Earlier this year,  California regulators voted unanimously  to require all newly-built single-family homes come equipped with solar panels, but  Wall Street Journal  contributor Steven Sexton believes the regulators “cooked the books” to justify the change. He says the  California  Energy Commission is too optimistic about the cost associated with the panels, both for builders and future home buyers. His reasoning behind his opinion is stated below. It assumes the cost was $2.93 a watt in 2016 and will decline 17% by 2020. Yet comprehensive analysis of panel costs by the Lawrence Berkeley National Laboratory estimated the average cost of installed panels to be $4.50 a watt for the 2- to 4-kilowatt systems the policy mandates. That is $4,000 more than regulators claim for a 2.6-kilowatt model system in the central part of the state, where 20% of new homes are expected to be built. Berkeley Lab further estimates that costs fell a mere 1% between 2015 and 2016, far short of the 4% ave

Half of US Homes Were Built Before 1980

According to the latest data from the 2016 American Community Survey, the median age of homes is 37 years, compared to a median age of 31 years in 2005. The average age of homes is increasing due to modest gains in residential construction over the past decade, reports Na Zhao for the NAHB's  Eye on Housing  blog. This aging housing stock signals a  growing remodeling market , as old structures normally need to add new amenities, or repair/replace old components. Rising home prices also encourage home owners to spend more on home improvement. Moreover, the number of owner households has been  rising since the third quarter of 2016 . This indicates a strong rising demand for new construction over the long run, as current owner-occupied housing stock is older. New constructions added nearly 3 million units to the national stock from 2010 to 2016, accounting for only 4% of owner-occupied housing stock in 2016. Owner-occupied homes constructed between 2000 and 2009 make up 16% of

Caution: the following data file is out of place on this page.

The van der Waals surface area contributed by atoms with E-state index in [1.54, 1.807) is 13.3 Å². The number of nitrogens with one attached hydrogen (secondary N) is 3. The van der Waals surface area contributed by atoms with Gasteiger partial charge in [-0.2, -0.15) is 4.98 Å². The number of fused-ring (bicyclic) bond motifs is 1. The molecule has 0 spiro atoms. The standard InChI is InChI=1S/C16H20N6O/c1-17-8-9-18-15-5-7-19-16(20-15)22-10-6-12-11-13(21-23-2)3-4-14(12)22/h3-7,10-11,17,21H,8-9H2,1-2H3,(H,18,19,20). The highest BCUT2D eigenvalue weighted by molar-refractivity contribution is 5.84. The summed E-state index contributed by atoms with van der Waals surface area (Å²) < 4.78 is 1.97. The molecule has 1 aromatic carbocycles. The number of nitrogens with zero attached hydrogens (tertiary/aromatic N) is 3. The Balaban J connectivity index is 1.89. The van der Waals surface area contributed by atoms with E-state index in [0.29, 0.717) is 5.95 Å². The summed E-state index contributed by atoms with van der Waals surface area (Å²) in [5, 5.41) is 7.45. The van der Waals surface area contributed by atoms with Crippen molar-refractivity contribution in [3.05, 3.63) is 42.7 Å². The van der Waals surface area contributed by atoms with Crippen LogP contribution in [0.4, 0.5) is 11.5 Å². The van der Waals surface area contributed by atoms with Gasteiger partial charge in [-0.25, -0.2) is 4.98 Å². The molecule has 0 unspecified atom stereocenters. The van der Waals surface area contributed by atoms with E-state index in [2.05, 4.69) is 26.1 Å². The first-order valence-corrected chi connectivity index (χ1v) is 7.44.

Unfilled Construction Jobs Are At An All Time High

The amount of unfilled jobs in the construction sector is now at a post-Great Recession high level, says NAHB chief economist Robert Dietz. According to the BLS Job Openings and Labor Turnover Survey (JOLTS) and NAHB analysis, the number of open construction sector jobs increased to 263,000 in June. The prior post-recession high count of open, unfilled construction jobs was 255,000 in July of last year. In June of 2017, the count of unfilled jobs was 202,000. The open position rate (job openings as a percentage of total employment plus current job openings) also increased, rising to 3.5% in June. The rate was 3.5% last July. On a smoothed, twelve-month moving average basis, the open position rate for the construction sector increased to 3.1%, a post-recession high. The peak (smoothed) rate during the building boom prior to the recession was just below 2.7%. For the current cycle, the sector has been above that rate since November 2016.